I went to Lille in northern France a few days before the first round of the French presidential election to attend a rally held by the socialist candidate Francois Hollande. It was a depressing experience. Thunderous music pulsated through the ugly and poorly heated Zenith convention hall a few blocks from the city center. The rhetoric was as empty and cliché-driven as an American campaign event. Words like “destiny,” “progress” and “change” were thrown about by Hollande, who looks like an accountant and made oratorical flourishes and frenetic arm gestures that seemed calculated to evoke the last socialist French president, Francois Mitterrand. There was the singing of “La Marseillaise” when it was over. There was a lot of red, white and blue, the colors of the French flag. There was the final shout of “Vive la France!” I could, with a few alterations, have been at a football rally in Amarillo, Texas. I had hoped for a little more gravitas. But as the French cultural critic Guy Debord astutely grasped, politics, even allegedly radical politics, has become a hollow spectacle. Quel dommage.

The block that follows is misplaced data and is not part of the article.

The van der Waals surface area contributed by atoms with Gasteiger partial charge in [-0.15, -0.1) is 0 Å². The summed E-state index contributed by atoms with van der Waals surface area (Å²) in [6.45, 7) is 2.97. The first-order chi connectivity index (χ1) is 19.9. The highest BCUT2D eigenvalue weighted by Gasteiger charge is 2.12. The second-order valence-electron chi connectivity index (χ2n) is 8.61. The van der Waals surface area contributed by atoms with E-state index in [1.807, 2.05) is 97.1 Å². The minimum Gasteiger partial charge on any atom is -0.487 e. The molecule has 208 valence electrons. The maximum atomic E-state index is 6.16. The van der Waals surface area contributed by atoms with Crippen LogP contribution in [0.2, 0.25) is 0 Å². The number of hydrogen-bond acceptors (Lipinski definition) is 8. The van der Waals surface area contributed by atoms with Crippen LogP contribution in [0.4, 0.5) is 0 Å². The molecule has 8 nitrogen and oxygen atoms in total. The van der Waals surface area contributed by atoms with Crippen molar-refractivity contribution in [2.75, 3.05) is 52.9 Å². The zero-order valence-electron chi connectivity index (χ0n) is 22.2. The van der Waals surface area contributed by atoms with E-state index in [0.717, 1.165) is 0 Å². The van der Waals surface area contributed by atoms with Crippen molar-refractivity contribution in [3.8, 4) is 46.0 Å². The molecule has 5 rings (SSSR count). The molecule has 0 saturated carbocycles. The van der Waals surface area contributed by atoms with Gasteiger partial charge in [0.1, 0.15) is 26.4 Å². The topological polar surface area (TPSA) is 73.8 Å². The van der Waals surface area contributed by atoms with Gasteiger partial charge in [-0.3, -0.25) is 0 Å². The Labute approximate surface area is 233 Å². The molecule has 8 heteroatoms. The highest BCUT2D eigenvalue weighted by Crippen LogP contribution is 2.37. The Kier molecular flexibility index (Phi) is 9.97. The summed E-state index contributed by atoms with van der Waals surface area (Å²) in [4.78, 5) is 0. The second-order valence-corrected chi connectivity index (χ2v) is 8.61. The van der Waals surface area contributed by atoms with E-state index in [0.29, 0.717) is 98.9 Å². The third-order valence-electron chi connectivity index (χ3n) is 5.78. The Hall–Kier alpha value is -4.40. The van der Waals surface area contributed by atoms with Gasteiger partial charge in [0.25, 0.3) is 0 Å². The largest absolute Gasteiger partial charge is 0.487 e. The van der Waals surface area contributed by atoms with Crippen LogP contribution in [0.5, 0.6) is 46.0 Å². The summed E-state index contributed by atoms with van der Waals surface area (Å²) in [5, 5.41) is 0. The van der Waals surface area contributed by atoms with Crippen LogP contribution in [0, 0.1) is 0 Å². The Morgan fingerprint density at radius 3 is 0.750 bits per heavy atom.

The emptying of content in political discourse in an age as precarious and volatile as ours will have very dangerous consequences. The longer the political elite—whether in Washington or Paris, whether socialist or right-wing, whether Democrat or Republican—ignore the breakdown of globalization, refuse to respond rationally to the climate crisis and continue to serve the iron tyranny of global finance, the more it will shred the possibility of political consensus, erode the effectiveness of our political institutions and empower right-wing extremists. The discontent ...